Intriguingly, all of the ads I've seen link to only the gatekeeper blog sites. None of them links directly to the Web sites where you actually sign up for the shady grant software and its onerous subscription. It's as though they're the warm-up con artist who greases your wallet for the main act. The gateway blogs appear to be purely altruistic parties with no revenue stream available. This helps engender trust with the audience, since the blogs can't possibly be ripping you off if they have nothing to gain from the deal. But in reality, there is reason to believe that the blogs are profiting. The grant-software sites appear to be tracking referrals from the gateway blogs, and there may be some revenue sharing at play. (You can tell by the "hitid" section of the grant sites' URLs, which vary depending on which gateway blogs you use to arrive at the site.)

Most importantly, the gateways provide a personable introduction to an anonymous scam. All of the blog owners are hardworking Americans who just fell a little behind on their bills and caught a few bad breaks. But luckily, they applied for a grant and got "the money that the government owes you," or so says a passage at the top of all these Web sites. Again, the sites tap into the populist anger in the country while also saying that the government (read: Obama) is finally taking care of its people.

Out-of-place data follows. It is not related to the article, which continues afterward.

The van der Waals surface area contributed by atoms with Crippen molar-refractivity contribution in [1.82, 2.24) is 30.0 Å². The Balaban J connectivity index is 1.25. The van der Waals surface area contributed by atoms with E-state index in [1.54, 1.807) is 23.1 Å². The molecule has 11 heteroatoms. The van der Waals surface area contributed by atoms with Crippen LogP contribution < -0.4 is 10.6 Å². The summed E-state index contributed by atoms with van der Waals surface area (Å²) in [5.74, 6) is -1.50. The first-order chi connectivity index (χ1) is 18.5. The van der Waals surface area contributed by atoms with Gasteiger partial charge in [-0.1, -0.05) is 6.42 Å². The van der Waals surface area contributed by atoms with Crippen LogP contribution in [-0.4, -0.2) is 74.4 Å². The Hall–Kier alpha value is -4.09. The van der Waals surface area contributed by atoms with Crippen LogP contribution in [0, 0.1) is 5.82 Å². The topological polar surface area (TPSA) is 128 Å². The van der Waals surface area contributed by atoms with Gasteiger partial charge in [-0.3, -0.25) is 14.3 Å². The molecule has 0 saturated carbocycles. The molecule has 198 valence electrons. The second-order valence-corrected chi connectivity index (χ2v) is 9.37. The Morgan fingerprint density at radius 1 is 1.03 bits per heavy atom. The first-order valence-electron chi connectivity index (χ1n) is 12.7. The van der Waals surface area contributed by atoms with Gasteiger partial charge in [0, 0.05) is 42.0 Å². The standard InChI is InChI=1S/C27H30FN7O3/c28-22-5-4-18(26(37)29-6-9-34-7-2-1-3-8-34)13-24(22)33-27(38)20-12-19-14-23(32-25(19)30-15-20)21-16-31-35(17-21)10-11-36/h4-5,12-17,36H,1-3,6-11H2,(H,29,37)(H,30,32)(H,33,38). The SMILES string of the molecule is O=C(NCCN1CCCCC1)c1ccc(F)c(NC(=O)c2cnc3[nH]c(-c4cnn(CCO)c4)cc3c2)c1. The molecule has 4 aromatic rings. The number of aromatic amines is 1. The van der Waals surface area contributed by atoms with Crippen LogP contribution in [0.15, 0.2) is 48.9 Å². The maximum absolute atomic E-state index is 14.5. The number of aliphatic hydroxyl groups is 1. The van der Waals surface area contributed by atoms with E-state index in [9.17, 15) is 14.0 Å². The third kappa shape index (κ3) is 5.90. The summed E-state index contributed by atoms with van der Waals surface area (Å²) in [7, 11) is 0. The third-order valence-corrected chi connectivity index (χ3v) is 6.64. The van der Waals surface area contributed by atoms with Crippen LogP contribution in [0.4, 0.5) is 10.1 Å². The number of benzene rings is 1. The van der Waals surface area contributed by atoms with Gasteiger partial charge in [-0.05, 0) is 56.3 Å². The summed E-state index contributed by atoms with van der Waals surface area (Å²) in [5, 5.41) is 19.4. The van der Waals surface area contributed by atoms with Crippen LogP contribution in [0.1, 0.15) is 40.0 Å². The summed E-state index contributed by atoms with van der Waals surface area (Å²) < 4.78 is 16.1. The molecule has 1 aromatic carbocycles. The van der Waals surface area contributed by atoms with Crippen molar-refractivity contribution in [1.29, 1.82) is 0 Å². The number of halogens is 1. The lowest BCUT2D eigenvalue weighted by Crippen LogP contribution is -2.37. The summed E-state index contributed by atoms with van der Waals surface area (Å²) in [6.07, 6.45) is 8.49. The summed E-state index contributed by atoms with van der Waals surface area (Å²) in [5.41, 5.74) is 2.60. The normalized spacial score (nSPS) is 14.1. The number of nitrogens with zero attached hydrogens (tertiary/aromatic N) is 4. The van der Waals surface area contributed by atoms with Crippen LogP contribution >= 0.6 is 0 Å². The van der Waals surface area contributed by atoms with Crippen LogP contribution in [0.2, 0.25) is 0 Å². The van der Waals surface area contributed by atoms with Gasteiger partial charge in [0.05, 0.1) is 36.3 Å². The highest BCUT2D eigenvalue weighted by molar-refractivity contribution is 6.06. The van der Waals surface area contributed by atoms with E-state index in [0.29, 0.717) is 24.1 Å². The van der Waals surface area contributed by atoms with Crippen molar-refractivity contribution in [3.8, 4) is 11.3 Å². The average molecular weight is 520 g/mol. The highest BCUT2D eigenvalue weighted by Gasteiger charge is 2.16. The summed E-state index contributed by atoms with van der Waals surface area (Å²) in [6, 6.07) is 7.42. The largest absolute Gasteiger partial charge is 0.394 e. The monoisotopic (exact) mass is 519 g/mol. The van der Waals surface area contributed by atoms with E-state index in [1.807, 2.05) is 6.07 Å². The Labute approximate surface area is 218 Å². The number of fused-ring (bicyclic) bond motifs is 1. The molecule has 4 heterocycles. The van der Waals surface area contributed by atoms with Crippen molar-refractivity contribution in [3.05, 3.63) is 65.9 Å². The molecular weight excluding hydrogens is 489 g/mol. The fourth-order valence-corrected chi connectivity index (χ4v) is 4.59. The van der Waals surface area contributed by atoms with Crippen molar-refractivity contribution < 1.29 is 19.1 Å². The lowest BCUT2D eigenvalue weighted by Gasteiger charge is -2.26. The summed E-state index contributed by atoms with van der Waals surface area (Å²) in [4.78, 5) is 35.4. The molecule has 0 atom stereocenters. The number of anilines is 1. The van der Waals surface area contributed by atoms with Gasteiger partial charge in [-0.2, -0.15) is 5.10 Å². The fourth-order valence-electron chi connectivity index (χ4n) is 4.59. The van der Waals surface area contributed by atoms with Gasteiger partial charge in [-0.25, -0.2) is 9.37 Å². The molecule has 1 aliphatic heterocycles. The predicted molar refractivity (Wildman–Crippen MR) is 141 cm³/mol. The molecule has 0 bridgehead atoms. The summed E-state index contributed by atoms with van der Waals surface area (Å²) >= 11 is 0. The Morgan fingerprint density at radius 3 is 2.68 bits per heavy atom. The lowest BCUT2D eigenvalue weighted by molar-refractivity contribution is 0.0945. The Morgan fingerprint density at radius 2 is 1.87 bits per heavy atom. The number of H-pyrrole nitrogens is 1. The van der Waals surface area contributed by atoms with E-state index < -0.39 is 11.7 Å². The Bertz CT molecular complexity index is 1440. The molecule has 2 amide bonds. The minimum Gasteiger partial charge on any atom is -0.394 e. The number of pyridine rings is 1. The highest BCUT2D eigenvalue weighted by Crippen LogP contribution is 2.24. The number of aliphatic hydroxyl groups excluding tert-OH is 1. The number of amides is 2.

The Obama love continues when you get to the actual grant-software sites. There are several sites that the different blogs link to, many of them with different URLs but the exact same layout and content. It's unclear whether all the copies belong to the same company or if some scammers are getting plagiarized. Regardless, all of them feature two things. First, there are logos of news agencies to lend legitimacy to an illegitimate enterprise. This despite the sites never having appeared in the news agencies' pages or broadcasts. And alongside the logos is always, without fail, our 44th president. The grant-software site that was linked to most often in my adventures had the unfortunately verbose URL of federalgovernmentgrantsolutions.com, and it welcomes you with a note that "President Obama want to issue a STIMULUS PLAN for people in need of government aid and free federal money." (Sketchy-Web site owners do not typically master their subject-verb agreements.)

Further, the grant sites provide one of those creepy floating talking heads in the bottom-right of the screen to tell you how badly Obama wants you to take this money. A transcript of most of her speech: